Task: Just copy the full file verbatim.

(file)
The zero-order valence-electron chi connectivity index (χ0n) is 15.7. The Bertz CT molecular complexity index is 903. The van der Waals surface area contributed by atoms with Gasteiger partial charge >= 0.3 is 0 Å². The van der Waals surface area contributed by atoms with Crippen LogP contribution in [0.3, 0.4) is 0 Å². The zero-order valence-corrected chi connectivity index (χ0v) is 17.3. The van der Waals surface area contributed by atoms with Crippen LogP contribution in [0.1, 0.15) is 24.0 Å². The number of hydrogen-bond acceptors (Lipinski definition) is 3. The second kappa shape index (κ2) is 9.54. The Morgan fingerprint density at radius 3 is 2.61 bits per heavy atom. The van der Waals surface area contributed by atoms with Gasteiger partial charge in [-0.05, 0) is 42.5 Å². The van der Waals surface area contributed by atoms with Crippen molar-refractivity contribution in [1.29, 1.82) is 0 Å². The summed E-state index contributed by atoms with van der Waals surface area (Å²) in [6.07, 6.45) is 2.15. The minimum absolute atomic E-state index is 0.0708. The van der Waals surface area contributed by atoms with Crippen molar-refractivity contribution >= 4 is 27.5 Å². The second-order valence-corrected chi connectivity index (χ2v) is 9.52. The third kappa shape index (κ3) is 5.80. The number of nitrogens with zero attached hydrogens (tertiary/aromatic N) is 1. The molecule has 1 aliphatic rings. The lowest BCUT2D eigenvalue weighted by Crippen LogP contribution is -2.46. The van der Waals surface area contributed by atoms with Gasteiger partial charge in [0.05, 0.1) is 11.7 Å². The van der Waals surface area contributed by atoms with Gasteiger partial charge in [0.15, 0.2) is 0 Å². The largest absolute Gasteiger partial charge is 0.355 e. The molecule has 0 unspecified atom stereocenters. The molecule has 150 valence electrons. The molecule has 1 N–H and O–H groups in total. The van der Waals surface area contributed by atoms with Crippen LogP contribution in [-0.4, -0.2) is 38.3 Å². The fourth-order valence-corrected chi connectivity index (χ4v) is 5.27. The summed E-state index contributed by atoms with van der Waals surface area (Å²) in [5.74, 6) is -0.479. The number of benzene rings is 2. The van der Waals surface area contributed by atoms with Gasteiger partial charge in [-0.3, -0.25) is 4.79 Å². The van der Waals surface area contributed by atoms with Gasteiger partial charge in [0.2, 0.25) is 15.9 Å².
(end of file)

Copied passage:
The zero-order valence-electron chi connectivity index (χ0n) is 15.7. The Bertz CT molecular complexity index is 903. The van der Waals surface area contributed by atoms with Gasteiger partial charge >= 0.3 is 0 Å². The van der Waals surface area contributed by atoms with Crippen LogP contribution in [0.3, 0.4) is 0 Å². The zero-order valence-corrected chi connectivity index (χ0v) is 17.3. The van der Waals surface area contributed by atoms with Crippen LogP contribution in [0.1, 0.15) is 24.0 Å². The number of hydrogen-bond acceptors (Lipinski definition) is 3. The second kappa shape index (κ2) is 9.54. The Morgan fingerprint density at radius 3 is 2.61 bits per heavy atom. The van der Waals surface area contributed by atoms with Gasteiger partial charge in [-0.05, 0) is 42.5 Å². The van der Waals surface area contributed by atoms with Crippen molar-refractivity contribution in [1.29, 1.82) is 0 Å². The summed E-state index contributed by atoms with van der Waals surface area (Å²) in [6.07, 6.45) is 2.15. The minimum absolute atomic E-state index is 0.0708. The van der Waals surface area contributed by atoms with Crippen molar-refractivity contribution >= 4 is 27.5 Å². The second-order valence-corrected chi connectivity index (χ2v) is 9.52. The third kappa shape index (κ3) is 5.80. The number of nitrogens with zero attached hydrogens (tertiary/aromatic N) is 1. The molecule has 1 aliphatic rings. The lowest BCUT2D eigenvalue weighted by Crippen LogP contribution is -2.46. The van der Waals surface area contributed by atoms with Gasteiger partial charge in [0.05, 0.1) is 11.7 Å². The van der Waals surface area contributed by atoms with Gasteiger partial charge in [0.15, 0.2) is 0 Å². The largest absolute Gasteiger partial charge is 0.355 e. The molecule has 0 unspecified atom stereocenters. The molecule has 150 valence electrons. The molecule has 1 N–H and O–H groups in total. The van der Waals surface area contributed by atoms with Crippen LogP contribution in [-0.4, -0.2) is 38.3 Å². The fourth-order valence-corrected chi connectivity index (χ4v) is 5.27. The summed E-state index contributed by atoms with van der Waals surface area (Å²) in [5.74, 6) is -0.479. The number of benzene rings is 2. The van der Waals surface area contributed by atoms with Gasteiger partial charge in [-0.3, -0.25) is 4.79 Å². The van der Waals surface area contributed by atoms with Gasteiger partial charge in [0.2, 0.25) is 15.9 Å².